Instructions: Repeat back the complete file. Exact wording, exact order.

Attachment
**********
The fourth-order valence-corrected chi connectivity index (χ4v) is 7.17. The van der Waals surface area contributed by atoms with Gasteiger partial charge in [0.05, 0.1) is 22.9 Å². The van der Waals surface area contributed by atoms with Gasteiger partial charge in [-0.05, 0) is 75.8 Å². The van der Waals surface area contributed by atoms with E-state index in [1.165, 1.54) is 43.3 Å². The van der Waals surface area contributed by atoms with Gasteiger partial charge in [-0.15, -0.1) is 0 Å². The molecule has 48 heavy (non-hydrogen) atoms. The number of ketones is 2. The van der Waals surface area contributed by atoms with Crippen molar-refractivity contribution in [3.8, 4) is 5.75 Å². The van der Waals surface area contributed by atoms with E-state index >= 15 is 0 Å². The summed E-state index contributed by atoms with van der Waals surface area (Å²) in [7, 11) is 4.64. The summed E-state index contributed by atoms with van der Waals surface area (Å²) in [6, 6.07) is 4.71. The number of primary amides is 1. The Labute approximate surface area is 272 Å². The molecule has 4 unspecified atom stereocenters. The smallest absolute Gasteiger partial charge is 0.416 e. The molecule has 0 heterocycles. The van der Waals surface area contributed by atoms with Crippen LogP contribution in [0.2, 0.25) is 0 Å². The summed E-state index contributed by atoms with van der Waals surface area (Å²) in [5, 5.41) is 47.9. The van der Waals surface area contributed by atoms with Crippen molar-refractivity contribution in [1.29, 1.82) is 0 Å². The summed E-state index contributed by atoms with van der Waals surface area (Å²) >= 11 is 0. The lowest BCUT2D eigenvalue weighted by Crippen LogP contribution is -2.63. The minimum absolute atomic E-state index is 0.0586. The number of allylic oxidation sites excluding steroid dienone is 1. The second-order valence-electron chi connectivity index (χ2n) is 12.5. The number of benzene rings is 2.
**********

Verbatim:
The fourth-order valence-corrected chi connectivity index (χ4v) is 7.17. The van der Waals surface area contributed by atoms with Gasteiger partial charge in [0.05, 0.1) is 22.9 Å². The van der Waals surface area contributed by atoms with Gasteiger partial charge in [-0.05, 0) is 75.8 Å². The van der Waals surface area contributed by atoms with E-state index in [1.165, 1.54) is 43.3 Å². The van der Waals surface area contributed by atoms with Gasteiger partial charge in [-0.15, -0.1) is 0 Å². The molecule has 48 heavy (non-hydrogen) atoms. The number of ketones is 2. The van der Waals surface area contributed by atoms with Crippen molar-refractivity contribution in [3.8, 4) is 5.75 Å². The van der Waals surface area contributed by atoms with E-state index >= 15 is 0 Å². The summed E-state index contributed by atoms with van der Waals surface area (Å²) in [7, 11) is 4.64. The summed E-state index contributed by atoms with van der Waals surface area (Å²) in [6, 6.07) is 4.71. The number of primary amides is 1. The Labute approximate surface area is 272 Å². The molecule has 4 unspecified atom stereocenters. The smallest absolute Gasteiger partial charge is 0.416 e. The molecule has 0 heterocycles. The van der Waals surface area contributed by atoms with Crippen LogP contribution in [0.2, 0.25) is 0 Å². The summed E-state index contributed by atoms with van der Waals surface area (Å²) in [5, 5.41) is 47.9. The van der Waals surface area contributed by atoms with Crippen molar-refractivity contribution in [1.29, 1.82) is 0 Å². The summed E-state index contributed by atoms with van der Waals surface area (Å²) >= 11 is 0. The lowest BCUT2D eigenvalue weighted by Crippen LogP contribution is -2.63. The minimum absolute atomic E-state index is 0.0586. The number of allylic oxidation sites excluding steroid dienone is 1. The second-order valence-electron chi connectivity index (χ2n) is 12.5. The number of benzene rings is 2.